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Tuesday, April 20, 2010

The Chinese Wall of Leadership

I was reminded today why I am a firm believer in the notion of a Chinese Wall when it comes to business and personal relationships.

By way of backtracking (and for those not inclined to click on the above link) a "Chinese Wall" in business is a kind of organizational barrier that prevents one part of a firm from being influenced by another. It's a fairly common notion, particularly in the financial services industry where you may have different parts of firm representing both buyers and sellers of securities.

Anyway, I've always believed that leaders need to have some degree of separation between their professional and personal lives, especially when it comes to individuals who may have manager/subordinate relationships. Why? Simple: it's just too easy to allow your personal friendships to influence your professional decisions. That doesn't mean that these kinds of influences don't exist, because that would be denying the obvious. Instead what I am arguing is that such relationships can't be front-of-mind when interacting professionally. Then there is the issue of perception: we'd like to believe that people get ahead as a result of their competencies and abilities, not personal relationships.

Yes, in some professions competency is in part measured by the ability to cultivate personal relationships. But even when it comes to something like sales, is that the only competency? Moreover, the ability to develop a personal relationship with a leader doesn't necessarily mean that a person has the motivation or talent to extend that ability to beyond "the boss".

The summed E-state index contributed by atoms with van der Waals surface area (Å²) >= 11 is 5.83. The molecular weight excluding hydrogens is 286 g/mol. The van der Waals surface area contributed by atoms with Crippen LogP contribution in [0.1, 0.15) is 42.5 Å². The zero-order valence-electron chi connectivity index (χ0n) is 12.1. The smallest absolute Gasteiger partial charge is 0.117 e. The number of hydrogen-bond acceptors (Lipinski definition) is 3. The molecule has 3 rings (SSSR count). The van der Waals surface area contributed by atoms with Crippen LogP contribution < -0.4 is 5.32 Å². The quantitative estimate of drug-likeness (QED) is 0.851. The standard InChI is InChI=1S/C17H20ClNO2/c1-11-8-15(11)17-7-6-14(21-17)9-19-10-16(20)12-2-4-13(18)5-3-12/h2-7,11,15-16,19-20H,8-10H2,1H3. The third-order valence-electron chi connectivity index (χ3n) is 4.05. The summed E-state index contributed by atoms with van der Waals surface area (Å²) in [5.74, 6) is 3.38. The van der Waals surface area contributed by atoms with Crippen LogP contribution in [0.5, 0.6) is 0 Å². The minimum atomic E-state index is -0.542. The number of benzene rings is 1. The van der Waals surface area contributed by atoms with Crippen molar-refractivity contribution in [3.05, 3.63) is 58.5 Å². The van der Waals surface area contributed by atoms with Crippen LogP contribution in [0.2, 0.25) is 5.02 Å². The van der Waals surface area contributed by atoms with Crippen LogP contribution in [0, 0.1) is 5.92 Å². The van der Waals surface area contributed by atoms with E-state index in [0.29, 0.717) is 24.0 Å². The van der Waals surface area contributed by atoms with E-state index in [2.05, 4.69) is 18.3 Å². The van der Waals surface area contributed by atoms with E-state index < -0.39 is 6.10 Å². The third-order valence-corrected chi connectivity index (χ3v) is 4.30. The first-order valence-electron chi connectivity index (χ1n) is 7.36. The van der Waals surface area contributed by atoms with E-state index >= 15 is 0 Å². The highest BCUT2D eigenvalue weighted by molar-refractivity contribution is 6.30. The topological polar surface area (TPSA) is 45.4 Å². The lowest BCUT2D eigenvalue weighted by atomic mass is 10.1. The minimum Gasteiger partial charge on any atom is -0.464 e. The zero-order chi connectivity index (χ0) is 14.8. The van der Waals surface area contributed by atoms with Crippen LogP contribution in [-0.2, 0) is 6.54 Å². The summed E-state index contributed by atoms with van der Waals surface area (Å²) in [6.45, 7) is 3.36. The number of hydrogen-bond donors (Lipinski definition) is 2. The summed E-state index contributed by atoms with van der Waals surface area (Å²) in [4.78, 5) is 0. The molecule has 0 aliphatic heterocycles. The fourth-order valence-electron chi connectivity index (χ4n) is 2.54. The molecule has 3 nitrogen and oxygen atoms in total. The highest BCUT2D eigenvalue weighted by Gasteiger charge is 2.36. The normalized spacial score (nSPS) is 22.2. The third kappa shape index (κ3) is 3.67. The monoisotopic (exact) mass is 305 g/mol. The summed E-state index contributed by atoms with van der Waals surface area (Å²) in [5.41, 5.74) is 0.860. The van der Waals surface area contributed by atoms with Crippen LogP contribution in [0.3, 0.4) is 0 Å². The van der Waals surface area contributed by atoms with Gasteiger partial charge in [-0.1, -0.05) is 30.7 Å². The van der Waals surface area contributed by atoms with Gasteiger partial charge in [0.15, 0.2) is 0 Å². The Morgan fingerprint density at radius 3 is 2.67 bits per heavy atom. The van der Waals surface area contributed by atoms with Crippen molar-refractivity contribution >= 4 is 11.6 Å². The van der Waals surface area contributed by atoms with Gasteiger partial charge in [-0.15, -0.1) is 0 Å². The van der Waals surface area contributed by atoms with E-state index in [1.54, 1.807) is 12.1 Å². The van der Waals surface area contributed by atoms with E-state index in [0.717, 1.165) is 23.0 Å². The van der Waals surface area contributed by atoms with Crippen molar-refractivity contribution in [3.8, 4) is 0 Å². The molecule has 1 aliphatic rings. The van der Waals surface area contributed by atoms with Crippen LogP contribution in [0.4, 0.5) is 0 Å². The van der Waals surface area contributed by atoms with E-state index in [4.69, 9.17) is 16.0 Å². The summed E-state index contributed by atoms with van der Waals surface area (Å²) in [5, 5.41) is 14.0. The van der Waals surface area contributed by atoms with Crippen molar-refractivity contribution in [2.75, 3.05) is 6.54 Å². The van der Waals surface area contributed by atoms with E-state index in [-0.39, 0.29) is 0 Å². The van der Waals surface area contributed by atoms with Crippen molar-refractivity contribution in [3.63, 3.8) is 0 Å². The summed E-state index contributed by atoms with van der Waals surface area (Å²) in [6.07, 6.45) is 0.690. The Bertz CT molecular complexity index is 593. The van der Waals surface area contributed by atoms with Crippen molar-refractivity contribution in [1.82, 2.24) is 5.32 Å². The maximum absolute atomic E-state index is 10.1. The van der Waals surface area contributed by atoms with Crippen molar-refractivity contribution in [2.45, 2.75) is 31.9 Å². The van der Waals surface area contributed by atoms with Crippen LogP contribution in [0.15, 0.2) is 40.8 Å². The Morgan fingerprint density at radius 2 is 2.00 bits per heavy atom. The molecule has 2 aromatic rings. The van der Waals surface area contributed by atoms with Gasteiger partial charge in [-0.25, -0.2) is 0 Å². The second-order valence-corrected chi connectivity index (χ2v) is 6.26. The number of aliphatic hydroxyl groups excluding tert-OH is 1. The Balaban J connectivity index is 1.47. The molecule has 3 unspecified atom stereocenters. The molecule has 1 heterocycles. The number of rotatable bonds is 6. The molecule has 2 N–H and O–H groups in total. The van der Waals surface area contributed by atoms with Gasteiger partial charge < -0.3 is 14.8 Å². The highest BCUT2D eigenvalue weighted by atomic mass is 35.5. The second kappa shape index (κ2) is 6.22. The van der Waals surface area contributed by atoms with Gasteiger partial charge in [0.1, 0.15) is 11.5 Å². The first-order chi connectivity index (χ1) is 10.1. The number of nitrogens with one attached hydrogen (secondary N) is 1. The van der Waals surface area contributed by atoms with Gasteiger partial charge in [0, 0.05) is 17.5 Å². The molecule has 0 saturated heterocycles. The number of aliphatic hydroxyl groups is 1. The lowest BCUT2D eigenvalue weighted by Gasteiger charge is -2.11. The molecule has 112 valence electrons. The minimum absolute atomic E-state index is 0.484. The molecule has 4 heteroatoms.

In the end leaders have a singular obligation to make the best possible decisions; when those decisions involve people they need to be measured against a singular yardstick of what will best advance organizational goals. Note "organizational", which isn't always the same as "personal" (be that my "personal" or my friends "personal"). Can they be the same? Can what's best for me and my friend be the same as what's best for the organization? Sure they can, but that's never a given. I'm not advocating for some silly notion of capitalistic martyrdom (where we always sacrifice ourselves for profit), but instead I'm simply saying that leaders are paid to lead for the interests of the collective, not the personal.

All of the above makes me very suspicious of individuals who maintain very close personal relationships with either a boss or subordinates. I've always told those I could influence that this kind of mixing of relationships is unhealthy at best, damaging to both the relationship and the organization at worst. I know this is a high standard and I know that it creates difficulties, but I view it as being part of the cost someone needs to assume if you want the mantle of "leader".

1 comment:

Anonymous said...

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